Separatist passions reignite in Ukraine’s east


Pro-Russian activists guard the main administration building in Donetsk on Monday.


Alexander Khudoteply

MOSCOW, Russia — Pro-Russian activists have stormed key administration buildings in several of Ukraine’s Russian-speaking eastern regions in an apparently coordinated action that’s renewed fears about a growing tide of separatism.

As of Monday evening, protesters reportedly controlled the state security buildings in Donetsk and Luhansk — the capitals of two heavily industrialized regions in the country’s east — as well as the regional administration building in Donetsk.

More than 100 separatists who seized that office declared a separatist “People’s Republic of Donetsk” and are demanding a Crimea-style referendum within a month on secession from Ukraine.

They also called for Moscow to deploy a “peacekeeping contingent” if the Kyiv government moves to restore order there, Reuters reported.

The news follows weeks of simmering separatist sentiments in the largely pro-Russian east, where the country’s new authorities have attempted to crack down on separatism but are still struggling to reassert their authority.

Until late Sunday, when the protesters stormed buildings in Donetsk, Luhansk and Kharkiv, another major city, the anti-Kyiv protests in eastern Ukraine — where resentment against the new pro-Western government remains strong — had largely died down.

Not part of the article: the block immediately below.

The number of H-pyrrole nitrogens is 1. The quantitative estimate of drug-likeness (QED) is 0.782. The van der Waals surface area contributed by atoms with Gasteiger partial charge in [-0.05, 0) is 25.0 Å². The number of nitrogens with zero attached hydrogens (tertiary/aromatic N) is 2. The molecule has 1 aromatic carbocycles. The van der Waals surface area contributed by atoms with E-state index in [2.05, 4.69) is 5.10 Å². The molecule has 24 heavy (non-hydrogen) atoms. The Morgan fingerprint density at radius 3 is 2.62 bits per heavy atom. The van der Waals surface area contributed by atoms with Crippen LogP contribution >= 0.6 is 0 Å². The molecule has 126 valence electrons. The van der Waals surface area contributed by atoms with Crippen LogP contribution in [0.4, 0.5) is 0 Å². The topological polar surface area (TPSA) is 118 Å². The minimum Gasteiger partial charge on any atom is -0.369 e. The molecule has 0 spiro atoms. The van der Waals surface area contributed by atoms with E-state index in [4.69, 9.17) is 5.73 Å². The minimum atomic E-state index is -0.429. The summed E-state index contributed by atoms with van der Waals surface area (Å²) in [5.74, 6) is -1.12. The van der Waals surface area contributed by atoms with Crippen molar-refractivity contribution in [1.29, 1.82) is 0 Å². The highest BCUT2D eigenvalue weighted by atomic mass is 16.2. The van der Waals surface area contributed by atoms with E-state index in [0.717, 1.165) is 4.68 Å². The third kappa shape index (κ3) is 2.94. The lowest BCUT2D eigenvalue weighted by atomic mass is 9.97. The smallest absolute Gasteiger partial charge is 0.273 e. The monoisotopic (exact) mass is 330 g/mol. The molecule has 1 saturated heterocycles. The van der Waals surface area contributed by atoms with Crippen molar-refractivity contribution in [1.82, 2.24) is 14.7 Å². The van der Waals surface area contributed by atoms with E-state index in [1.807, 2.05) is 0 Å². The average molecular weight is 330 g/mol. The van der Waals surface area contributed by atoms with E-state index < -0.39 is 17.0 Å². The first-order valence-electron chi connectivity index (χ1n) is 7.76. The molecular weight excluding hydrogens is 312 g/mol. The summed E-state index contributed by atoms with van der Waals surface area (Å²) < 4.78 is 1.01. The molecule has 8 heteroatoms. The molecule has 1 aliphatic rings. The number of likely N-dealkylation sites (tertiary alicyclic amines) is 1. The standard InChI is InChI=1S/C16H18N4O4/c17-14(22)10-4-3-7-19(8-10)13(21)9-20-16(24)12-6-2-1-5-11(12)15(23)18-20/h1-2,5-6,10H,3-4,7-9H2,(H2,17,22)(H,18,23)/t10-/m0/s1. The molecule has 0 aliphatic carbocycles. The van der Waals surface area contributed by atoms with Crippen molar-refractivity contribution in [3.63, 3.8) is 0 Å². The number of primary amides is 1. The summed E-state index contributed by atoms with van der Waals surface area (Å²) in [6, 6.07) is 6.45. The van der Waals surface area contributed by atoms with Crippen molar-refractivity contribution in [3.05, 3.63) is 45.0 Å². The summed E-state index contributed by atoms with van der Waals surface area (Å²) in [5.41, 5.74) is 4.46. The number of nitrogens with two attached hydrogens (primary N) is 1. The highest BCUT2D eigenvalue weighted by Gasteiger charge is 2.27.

Prime Minister Arseniy Yatsenyuk on Monday slammed the events as a Moscow-orchestrated provocation aimed at destabilizing Ukraine.

“An anti-Ukrainian plan is being put into operation… under which foreign troops will cross the border and seize the country’s territory,” he said at an emergency cabinet meeting, news agencies reported. “We will not allow this.”

Ukraine’s security service, the SBU, said on Monday that it had arrested a suspected Russian intelligence officer two days earlier who had been coordinating a separatist movement in Luhansk.

Several leading Ukrainian officials were dispatched to the country’s east in an effort to stabilize the situation.

Although the Russian authorities have denied stoking separatist sentiment in Ukraine, the government in Kyiv has consistently claimed that Russian “tourists” — bussed into eastern Ukraine to stir protests — have played a key role in supporting unrest.

A local journalist in Kharkiv reported on Sunday that separatist protesters there had initially stormed the local opera theater after mistaking it for the city hall in an apparent sign the activists were unfamiliar with the city.

Meanwhile, Russian state media — which have helped fuel discontent with the Kyiv authorities in Ukraine’s east through a heavy-handed propaganda campaign — provided extensive evening news coverage of the events in Donetsk.

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Tens of thousands of Russian troops remain massed near the Ukrainian border, feeding international fears that the Kremlin has been preparing to seize Ukraine’s eastern regions much as it did with Crimea last month.

Russian officials have sought to assuage those concerns, with a top Russian senator saying on Monday that his country would be unable to send peacekeepers into eastern Ukraine without approval from the United Nations.

“Russia has no right to do this unilaterally,” said Viktor Ozerov, head of the Federation Council’s defense and security committee, the news agency Interfax reported.

Also on Monday, a Ukrainian military officer was shot and killed in Crimea — seized by Russia in late February and annexed last month — after an alleged confrontation with his Russian counterparts.